The Centre is unwilling to grant provinces their legitimate taxation right of sales tax on goods, while it collects too little to meet overall needs of the federation and federating units. Sales tax on goods at time of independence was a provincial subject. The subject of sales tax was on the Provincial Legislative List at Serial No.48 in the Government of India Act, 1935 and was described as “Taxes on sales of goods and on advertising”. In the Constitution, 1956, “tax on sales and purchases” was mentioned at Serial No.26 of the Federal Legislative List, and therefore, for the first time it became a Federal subject. The position was maintained in 1962 Constitution, which mentioned “tax on sales and purchases” on the Federal Legislative List as clause (j) at Serial No.43 in the Third-Schedule. In 1973 Constitution as originally adopted ‘tax on sales and purchases’ was kept on Federal Legislative List at Serial No.49 of Part I of the Federal Legislative List given in the Fourth Schedule. The item was, however, completely substituted by Constitution 5th Amendment Act, 1976 with effect from September 13, 1976 to read “Taxes on sales and purchases of goods imported, exported, produced, manufactured or consumed”. The second half of the amended entry appears to have been taken from the amendment made in Sales Tax Act, 1951 by Finance Ordinance, 1960. Through that amendment the words “consumption of goods” in the preamble were substituted by “importation, exportation, production, manufacture or consumption” [see details in WAPDA v. Collector of Central Excise and Sales Tax (2002 PTD 2077 and also in Pakistan through Chairman FBR and others v Hazrat Hussain and others (2018) 118 Tax 260 (S.C. Pak)].

The size of the cake (total divisible collection) is so small that it cannot help the country to come out of debt trap and spend adequately for the welfare of the masses, no matter which part of the country they belong to. The relief/stimulus package announced on March 24, 2020 by Prime Minister exposed our economic and fiscal vulnerabilities during testing times [Covid19-pandemic, leadership & apathy, Business Recorder, April 3, 2020]. Under the given scenario, Pakistan will remain in debt prison, and more and more people will be pushed below the poverty line, especially due to corona crisis. If we want to overcome it, the Parliament will have to reconsider the prevailing social contract between federation and the provinces.

The way forward is that provinces should have the exclusive right to levy sales tax not just on services but also on goods as was the situation in 1947. It is also imperative that further amendments should be made in the Constitution after debate and consensus to assign right to levy tax on all kinds of income, including agricultural income, to the federal government and it can tax the rich and mighty to improve infrastructure, retire debts and bridge fiscal deficit without sharing proceeds with provinces. This alone can eliminate/reduce fiscal deficit at the federal level and achieve fiscal stabilisation in Pakistan [Fiscal challenges before Hafeez Shaikh, Business Recorder, April 26, 2019].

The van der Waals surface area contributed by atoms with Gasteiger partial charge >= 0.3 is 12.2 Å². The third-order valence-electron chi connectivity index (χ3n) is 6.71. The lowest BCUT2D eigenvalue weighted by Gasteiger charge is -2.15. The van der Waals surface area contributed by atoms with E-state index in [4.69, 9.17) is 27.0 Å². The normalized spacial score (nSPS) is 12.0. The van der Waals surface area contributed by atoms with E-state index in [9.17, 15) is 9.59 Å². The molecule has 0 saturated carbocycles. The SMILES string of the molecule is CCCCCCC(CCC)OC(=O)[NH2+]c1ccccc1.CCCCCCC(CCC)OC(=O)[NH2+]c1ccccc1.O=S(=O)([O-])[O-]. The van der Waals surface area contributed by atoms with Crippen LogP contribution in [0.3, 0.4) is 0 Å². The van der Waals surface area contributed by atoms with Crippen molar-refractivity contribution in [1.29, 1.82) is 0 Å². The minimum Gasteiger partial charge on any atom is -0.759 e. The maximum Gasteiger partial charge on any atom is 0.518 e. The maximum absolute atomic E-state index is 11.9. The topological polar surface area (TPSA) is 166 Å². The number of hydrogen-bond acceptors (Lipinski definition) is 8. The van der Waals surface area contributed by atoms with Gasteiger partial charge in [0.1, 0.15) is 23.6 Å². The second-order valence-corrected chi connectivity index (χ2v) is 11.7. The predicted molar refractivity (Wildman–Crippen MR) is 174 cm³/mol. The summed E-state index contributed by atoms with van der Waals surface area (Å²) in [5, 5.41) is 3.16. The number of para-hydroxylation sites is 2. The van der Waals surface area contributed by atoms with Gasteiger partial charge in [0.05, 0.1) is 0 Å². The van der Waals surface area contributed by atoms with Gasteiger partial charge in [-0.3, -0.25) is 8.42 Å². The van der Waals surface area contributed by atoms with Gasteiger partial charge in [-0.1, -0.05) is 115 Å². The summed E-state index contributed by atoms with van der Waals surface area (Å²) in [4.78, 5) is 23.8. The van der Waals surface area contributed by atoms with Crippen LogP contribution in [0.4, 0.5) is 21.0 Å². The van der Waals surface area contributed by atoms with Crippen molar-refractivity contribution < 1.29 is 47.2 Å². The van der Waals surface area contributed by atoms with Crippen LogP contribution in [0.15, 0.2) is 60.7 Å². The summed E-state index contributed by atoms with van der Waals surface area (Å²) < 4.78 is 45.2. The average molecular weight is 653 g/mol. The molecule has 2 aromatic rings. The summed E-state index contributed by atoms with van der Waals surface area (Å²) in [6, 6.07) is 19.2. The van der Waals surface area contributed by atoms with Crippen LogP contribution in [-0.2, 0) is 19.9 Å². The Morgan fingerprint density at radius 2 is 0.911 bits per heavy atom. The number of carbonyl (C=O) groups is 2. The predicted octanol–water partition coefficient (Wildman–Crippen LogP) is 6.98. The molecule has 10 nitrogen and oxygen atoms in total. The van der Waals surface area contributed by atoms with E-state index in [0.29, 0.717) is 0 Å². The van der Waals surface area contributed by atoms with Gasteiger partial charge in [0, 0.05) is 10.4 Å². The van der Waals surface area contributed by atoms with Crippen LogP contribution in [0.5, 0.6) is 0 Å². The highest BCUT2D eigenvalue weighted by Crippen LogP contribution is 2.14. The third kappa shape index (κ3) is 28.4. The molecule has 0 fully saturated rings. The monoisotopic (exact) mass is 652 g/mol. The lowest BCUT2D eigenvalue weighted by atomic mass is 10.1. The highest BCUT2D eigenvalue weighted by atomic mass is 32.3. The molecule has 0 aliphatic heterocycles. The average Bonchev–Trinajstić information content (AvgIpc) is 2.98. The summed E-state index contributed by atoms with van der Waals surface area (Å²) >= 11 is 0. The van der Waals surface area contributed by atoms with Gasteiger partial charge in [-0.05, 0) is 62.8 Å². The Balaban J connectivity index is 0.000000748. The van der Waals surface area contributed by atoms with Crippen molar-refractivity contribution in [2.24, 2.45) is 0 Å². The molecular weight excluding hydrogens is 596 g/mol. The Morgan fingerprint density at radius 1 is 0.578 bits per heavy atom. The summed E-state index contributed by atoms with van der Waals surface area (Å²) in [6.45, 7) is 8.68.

The target of Rs. 5 trillion at federal and Rs. 2 trillion at provincial levels even in these adverse circumstances is achievable provided collection is fully automated, tax machinery is overhauled and single national tax agency is established as discussed in part two of this series, leakages are plugged and all exemptions/concessions to the privileged classes are withdrawn. Banks, Pakistan Water and Power Development Authority (WAPDA) and all power distribution companies in Pakistan (DISCOs) that prepare and collect electricity bills, Pakistan Telecommunication Company Limited (PTCL) and mobile companies that collect advance taxes on behalf of FBR are fully computerised. By using their database and that of credit bureaus established under Credit Bureaus Act, 2015 working under the regulatory control of (SBP), the Federal Government can easily determine fair tax base. FBR can make provisional assessments in respect of persons who are not filing tax returns and recoveries can be made for the remaining days of the current fiscal year and during the next fiscal year 2020-21.


The writers, lawyers and partners in Huzaima, Ikram & Ijaz, are Adjunct Faculty at Lahore University of Management Sciences (LUMS)

Annexure A: FBR’s performance (1996-97 to 2018-19)

(Rs. in billions)

YearTargetsCollectionGrowth in Collection (%)Target Achieved (%)Tax to GDP ratioRatio in total taxes (%)
Indirect taxesDirect taxes
2018.-1944353828.5(-) 0.3586.38.462.237.8

Source: Economic Annual Surveys & FBR Year Books

Annexure AA: Tax-wise performance of FBR (1996-97 to 2018-19)

 (million rupees)
Fiscal YearDirect TaxesSalesExciseCustomsTotal of Indirect TaxesTotal Tax CollectionIndirect tax ratioDirect tax ratio

Source: http://www.sbp.org.pk/ecodata/tax.pdf